July 14, 2008
30-year-old bottle law part of state ethic
AUGUSTA, Maine - Thirty years ago this summer, Mainers started to pay deposits on beverage containers and began what has become a tradition of recycling those containers instead of throwing them into the trash.
"Before the bottle law was passed, we had bottles and cans all over the place," said Pete Didishiem of the Natural Resources Council of Maine. "It has now become so much a part of our ethic, when Mainers go to other states where they do not have this kind of law, it just doesn’t make sense to us."
That has not always been true. Lawmakers in 1976 were so heavily lobbied, the legislation moved forward only after an amendment was added to send the issue to the voters at referendum. It was opposed by bottlers and distributors that mounted a major media campaign against the measure, but voters passed it 58 percent to 42 percent.
The same group of bottlers and distributors tried again in 1978 to defeat the measure by using the petition process to force another referendum. Even after another major advertising campaign, voters supported the law by one of the widest margins in state history, with 84 percent in favor and 16 percent opposed.
"People saw it was working," Didishiem said. "Roadside trash was down 75 to 80 percent. It has had broad public support since then."
One group that opposed the legislation 30 years ago was the Maine Beverage Association, which represents many bottlers and distributors in the state. Director Newell Augur agrees that the law has broad support today.
"Our members look on it as a cost of doing business," he said. "People expect now to recycle their containers, but we are only a small part, about 5 percent, of the entire waste stream."
The law was expanded in 1990 to include liquor and wine bottles, bottled water, fruit juices and bottled tea. In 2003 the law was changed to cover all beverage containers, except dairy products and unprocessed cider. The deposit is 5 cents per container, except liquor and wine bottles that require a 15 cent deposit.
The latest changes have sparked some controversy. The Department of Agriculture, charged with overseeing the law, was asked by the Legislature to review whether the law is catching all the containers it is supposed to be diverting from landfills. In a report to the Legislature’s Business, Research and Economic Development Committee earlier this year, the department stated it could not answer the question after trying to obtain information from bottlers and distributors.
"The majority of the industry’s participation in responding to the survey questions was insufficient to reach any reliable conclusions. Many responses lacked sufficient data and there was no means to verify the data that was reported," the study stated. "The Department is unable to make any recommendation based on the findings of this report."
Sen. Lynn Bromley, D-South Portland, co-chair of the panel, said the lack of cooperation by the industry was troubling and she believes the Legislature should consider fundamentally changing the law and requiring the data it needs from the industry.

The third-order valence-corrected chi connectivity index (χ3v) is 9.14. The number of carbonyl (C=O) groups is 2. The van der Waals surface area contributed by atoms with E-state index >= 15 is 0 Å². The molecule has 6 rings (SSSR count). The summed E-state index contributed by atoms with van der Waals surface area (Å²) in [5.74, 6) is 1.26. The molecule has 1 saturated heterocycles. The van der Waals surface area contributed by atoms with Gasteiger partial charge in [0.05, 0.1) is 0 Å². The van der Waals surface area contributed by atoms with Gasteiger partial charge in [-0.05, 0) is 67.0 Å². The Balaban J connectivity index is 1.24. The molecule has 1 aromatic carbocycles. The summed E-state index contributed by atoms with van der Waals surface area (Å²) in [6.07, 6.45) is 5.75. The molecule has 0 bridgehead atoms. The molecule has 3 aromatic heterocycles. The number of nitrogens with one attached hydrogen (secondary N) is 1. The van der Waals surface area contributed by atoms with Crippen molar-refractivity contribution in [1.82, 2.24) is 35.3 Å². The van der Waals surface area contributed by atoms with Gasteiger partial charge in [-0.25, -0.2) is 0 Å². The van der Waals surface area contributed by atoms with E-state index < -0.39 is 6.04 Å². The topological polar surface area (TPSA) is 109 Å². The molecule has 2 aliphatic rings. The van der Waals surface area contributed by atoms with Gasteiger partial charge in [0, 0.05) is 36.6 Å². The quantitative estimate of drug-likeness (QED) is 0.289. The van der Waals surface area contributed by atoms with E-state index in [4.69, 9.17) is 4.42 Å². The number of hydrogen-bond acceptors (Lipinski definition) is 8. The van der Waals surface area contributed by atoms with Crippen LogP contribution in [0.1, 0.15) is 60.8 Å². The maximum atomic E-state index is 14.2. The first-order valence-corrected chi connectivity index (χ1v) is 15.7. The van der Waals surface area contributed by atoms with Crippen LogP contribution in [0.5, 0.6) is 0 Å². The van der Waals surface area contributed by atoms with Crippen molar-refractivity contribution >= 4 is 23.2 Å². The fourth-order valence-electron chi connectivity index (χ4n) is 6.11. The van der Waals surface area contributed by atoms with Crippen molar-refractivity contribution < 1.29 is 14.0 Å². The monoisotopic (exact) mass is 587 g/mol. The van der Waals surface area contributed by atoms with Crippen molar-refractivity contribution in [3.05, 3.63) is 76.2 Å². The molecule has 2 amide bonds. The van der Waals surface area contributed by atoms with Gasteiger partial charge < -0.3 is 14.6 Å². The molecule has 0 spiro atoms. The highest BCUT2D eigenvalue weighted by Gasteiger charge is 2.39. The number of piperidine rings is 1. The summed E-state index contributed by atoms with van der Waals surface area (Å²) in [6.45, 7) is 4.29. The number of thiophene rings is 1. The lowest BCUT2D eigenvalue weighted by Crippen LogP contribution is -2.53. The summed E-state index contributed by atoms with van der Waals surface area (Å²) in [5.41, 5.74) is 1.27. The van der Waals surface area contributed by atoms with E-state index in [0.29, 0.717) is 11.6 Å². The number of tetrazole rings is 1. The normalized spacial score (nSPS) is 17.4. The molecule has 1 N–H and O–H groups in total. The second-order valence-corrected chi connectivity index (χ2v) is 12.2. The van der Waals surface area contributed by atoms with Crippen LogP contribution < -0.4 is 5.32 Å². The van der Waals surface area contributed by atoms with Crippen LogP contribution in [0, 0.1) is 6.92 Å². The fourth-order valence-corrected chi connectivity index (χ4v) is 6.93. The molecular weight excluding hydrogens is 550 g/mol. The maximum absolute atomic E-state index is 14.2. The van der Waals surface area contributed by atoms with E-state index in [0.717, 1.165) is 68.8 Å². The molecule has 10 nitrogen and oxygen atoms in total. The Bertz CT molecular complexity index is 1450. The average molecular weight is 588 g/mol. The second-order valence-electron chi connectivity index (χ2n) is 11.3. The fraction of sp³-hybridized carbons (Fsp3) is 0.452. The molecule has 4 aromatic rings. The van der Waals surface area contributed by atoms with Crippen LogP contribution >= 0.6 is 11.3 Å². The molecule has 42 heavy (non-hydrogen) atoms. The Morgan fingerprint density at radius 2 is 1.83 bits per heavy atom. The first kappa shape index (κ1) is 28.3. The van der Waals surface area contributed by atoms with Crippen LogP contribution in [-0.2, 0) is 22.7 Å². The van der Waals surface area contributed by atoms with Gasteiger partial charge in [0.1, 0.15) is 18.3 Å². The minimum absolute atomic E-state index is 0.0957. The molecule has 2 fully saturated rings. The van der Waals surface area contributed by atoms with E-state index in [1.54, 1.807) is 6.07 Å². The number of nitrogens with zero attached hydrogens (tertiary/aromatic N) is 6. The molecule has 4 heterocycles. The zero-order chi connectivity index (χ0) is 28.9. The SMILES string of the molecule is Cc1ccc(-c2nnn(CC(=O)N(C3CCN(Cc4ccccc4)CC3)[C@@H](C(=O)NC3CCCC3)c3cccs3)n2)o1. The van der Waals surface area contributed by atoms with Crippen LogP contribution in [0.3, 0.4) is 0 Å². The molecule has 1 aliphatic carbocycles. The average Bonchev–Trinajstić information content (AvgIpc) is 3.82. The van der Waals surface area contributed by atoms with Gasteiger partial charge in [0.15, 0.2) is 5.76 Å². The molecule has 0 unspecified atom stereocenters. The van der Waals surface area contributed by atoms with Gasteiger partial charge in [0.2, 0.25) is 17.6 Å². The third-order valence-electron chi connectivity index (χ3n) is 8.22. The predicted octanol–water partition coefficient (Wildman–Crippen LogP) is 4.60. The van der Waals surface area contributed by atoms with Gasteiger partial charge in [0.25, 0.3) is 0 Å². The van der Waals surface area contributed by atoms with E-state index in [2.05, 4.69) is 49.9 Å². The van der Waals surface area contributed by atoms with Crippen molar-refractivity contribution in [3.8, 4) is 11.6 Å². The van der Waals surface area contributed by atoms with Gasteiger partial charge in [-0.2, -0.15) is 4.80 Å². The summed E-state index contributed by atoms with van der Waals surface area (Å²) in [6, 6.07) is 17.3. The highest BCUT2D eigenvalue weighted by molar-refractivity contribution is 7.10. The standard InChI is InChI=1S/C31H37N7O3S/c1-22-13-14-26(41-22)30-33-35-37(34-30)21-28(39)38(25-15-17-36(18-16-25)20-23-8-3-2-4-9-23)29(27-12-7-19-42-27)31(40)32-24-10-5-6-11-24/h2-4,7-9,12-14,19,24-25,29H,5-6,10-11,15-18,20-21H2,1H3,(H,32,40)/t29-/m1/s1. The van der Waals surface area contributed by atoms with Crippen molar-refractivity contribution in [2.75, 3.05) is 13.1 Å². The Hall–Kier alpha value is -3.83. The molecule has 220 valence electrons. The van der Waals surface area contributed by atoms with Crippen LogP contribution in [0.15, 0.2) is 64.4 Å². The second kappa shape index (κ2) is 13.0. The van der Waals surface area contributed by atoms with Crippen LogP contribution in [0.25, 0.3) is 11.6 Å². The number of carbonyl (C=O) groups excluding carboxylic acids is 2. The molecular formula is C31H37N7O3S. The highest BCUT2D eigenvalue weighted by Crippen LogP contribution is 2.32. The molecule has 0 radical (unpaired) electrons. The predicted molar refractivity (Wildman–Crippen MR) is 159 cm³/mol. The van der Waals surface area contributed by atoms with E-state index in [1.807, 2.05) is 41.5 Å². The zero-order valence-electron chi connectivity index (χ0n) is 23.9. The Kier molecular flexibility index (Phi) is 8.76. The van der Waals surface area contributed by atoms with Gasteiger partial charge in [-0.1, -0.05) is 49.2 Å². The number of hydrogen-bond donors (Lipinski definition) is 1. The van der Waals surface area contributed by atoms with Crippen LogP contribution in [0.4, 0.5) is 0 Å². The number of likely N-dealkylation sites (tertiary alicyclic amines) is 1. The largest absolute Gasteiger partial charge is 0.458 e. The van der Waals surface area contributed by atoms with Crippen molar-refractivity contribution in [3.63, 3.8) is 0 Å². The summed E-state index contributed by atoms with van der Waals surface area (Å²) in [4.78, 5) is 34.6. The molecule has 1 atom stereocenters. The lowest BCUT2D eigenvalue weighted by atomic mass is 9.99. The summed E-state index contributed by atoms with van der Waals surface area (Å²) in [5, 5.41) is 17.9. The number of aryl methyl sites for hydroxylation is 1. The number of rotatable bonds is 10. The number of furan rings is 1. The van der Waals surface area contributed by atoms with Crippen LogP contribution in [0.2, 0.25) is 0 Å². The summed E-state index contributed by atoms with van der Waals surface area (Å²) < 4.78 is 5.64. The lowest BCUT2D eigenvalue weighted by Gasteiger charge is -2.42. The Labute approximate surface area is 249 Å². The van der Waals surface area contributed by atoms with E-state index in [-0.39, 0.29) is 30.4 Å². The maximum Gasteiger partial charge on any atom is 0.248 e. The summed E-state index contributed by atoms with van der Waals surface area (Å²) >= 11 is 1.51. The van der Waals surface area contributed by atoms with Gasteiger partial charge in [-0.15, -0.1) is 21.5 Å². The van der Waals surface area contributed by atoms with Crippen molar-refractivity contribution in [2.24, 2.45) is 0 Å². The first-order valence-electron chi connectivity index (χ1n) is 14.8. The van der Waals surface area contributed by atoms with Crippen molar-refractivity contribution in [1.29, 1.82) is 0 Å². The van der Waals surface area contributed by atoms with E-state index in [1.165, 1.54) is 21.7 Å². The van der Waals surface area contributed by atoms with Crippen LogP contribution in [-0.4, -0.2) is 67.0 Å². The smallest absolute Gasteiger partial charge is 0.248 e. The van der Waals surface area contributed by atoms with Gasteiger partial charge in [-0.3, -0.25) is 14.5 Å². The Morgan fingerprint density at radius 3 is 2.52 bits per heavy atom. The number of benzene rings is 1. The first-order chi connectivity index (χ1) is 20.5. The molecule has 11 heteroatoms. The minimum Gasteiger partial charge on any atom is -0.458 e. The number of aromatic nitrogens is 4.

Bromley said the "bottom line" issue is who gets the unredeemed deposits and that current law allows distributors to keep those funds if the containers are part of a "commingling agreement" where, for example, both Coke and Pepsi cans are collected together instead of stores and redemption centers separating them by brand.
Auger estimated that those that did fill out the Agriculture Department survey account for "85 to 90 percent" of the containers in the state, and that most companies have complied with the law. He said by allowing commingling agreements, lawmakers recognized there are costs to implementing the deposit law and the cost of beverages would be higher if companies did not keep the unredeemed deposits.
"I think we may have made a mistake with some of the changes we made, and we should look at the Massachusetts model," Bromley said, "and get the distributors out of this whole process. These unredeemed deposits belong to the people and not the bottle companies. "
Bromley said that with Agriculture Department audits indicating more containers are not being registered with the state and an overall increase in the number of containers, the value of the unredeemed deposits is in the millions of dollars. Maine Revenue Services received $1.2 million in unredeemed deposits in 2006.
Randy Trahan, the department inspector assigned to enforcing the bottle law, said distributors are now being audited to make sure all the containers they are distributing have been registered with the state. He said that in an audit this spring, one large distributor in southern Maine had 30 percent of their containers unregistered.
"The biggest problem seems to be with wine bottles," he said. "We are working to educate people about the need to register with us."
Trahan believes earlier estimates of how many containers are being sold in Maine are too low. He believes the total will top 1 billion containers this year.
Rep. Chris Rector, R-Thomaston, the ranking GOP member of the committee, shares Bromley’s concern about the audit findings.
"I think we need to do a better job gathering data to make sure the information we have is accurate," he said.